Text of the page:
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RealTime IT News

Qwest Plans $75M DSL Push

Responding to demand for high-speed Internet and bundled communications services, Qwest will invest $75 million to expand its digital subscriber line service in the 14 states it covers.

The initiative will boost the telecom's DSL footprint by more than 20 percent, to nearly 1,550 new neighborhoods. Approximately 900,000 additional homes and businesses will become potential subscribers.

In addition, Qwest is making technological changes to many of its phone lines (DSL service uses existing copper phone wires), making DSL services available where it was not previously. As a result, an additional 100,000 homes and businesses will have access to Qwest DSL service.

"Our customers want reliable, affordable high-speed access to the Internet," said Richard C. Notebaert, Qwest chairman and CEO. "We're meeting this need by aggressively deploying additional DSL service throughout the Qwest territory."

Qwest views DSL as a key to its future growth. They can charge more for the service than slower dial-up, and the larger pipe allows could spur demand for premium services such as streaming video, music and gaming applications.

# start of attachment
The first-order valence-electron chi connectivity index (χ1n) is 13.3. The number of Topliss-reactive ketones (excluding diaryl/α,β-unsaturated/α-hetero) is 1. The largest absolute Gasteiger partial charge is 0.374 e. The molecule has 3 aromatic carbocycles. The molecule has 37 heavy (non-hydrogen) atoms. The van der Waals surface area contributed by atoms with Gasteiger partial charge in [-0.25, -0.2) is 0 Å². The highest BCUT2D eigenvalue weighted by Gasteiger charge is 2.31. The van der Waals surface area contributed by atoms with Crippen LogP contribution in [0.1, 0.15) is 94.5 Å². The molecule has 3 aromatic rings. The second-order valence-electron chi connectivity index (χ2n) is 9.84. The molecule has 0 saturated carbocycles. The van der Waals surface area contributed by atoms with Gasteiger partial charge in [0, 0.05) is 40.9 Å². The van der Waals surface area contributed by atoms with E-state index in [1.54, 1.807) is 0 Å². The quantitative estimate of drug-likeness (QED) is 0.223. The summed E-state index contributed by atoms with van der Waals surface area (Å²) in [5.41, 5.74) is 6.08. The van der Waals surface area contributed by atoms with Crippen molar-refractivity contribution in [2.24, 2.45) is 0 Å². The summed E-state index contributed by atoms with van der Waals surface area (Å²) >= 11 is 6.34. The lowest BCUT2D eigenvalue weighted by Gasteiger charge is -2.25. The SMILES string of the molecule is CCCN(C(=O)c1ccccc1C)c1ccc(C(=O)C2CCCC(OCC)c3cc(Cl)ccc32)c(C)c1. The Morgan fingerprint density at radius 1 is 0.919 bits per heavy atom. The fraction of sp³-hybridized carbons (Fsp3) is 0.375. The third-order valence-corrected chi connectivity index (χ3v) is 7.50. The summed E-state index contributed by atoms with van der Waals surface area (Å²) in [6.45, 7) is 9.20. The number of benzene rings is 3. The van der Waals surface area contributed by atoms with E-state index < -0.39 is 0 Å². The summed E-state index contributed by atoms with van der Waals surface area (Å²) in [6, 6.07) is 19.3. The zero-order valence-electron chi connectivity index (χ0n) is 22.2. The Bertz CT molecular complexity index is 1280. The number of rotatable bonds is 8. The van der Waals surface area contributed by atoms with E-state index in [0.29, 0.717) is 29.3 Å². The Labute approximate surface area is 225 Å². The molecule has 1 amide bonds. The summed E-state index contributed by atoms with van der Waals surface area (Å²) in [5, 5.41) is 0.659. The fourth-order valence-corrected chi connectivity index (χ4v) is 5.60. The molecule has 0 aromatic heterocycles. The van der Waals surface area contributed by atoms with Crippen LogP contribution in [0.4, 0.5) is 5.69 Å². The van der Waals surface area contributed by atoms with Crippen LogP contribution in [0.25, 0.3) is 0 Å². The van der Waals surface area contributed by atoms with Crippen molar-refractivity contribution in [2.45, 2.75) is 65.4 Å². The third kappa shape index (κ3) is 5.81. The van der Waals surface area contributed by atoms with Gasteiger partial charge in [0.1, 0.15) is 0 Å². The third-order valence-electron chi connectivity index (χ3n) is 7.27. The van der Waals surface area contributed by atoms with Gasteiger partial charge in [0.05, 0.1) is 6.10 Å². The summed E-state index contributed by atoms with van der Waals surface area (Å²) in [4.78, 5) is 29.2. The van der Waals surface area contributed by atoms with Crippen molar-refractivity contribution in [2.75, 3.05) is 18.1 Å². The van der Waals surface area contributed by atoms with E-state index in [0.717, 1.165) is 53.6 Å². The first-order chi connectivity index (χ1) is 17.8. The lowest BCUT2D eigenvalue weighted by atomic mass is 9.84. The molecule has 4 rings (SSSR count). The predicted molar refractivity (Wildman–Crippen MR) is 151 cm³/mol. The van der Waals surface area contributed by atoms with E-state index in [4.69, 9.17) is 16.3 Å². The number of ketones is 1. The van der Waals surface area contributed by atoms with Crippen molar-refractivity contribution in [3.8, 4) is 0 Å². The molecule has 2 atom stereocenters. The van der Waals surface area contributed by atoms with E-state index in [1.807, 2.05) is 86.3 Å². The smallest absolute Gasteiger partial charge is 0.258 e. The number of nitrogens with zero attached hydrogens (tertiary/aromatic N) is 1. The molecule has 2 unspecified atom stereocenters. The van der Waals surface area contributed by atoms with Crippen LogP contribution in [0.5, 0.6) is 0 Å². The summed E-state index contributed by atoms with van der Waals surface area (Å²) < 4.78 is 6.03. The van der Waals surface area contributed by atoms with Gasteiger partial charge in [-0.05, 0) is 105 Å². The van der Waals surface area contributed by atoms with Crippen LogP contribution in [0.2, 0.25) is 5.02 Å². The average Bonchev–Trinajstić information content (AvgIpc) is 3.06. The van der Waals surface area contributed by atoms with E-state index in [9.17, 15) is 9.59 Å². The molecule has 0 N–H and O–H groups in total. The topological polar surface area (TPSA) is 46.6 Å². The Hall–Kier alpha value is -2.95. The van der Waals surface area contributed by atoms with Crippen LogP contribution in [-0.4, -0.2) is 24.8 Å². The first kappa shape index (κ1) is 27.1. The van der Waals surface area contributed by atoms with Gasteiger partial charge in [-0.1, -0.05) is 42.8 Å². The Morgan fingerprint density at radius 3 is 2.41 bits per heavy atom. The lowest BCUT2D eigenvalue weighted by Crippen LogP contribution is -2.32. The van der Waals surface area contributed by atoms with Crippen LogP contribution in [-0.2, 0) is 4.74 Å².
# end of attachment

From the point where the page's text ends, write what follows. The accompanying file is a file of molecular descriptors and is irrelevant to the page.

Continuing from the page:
The build-out will begin later this year. Qwest serves Arizona, Colorado, Idaho, Iowa, Minnesota, Montana, Nebraska, New Mexico, North Dakota, Oregon, South Dakota, Utah, Washington and Wyoming.

Other regional and national service providers are also selling DSL aggressively.

Verizon, which operates on the East Coast, added 160,000 DSL lines in the first quarter 2003, raising its total to 1.83 million DSL lines overall. And during the same period, Atlanta Internet service provider EarthLink switched on 112,000 DSL connections.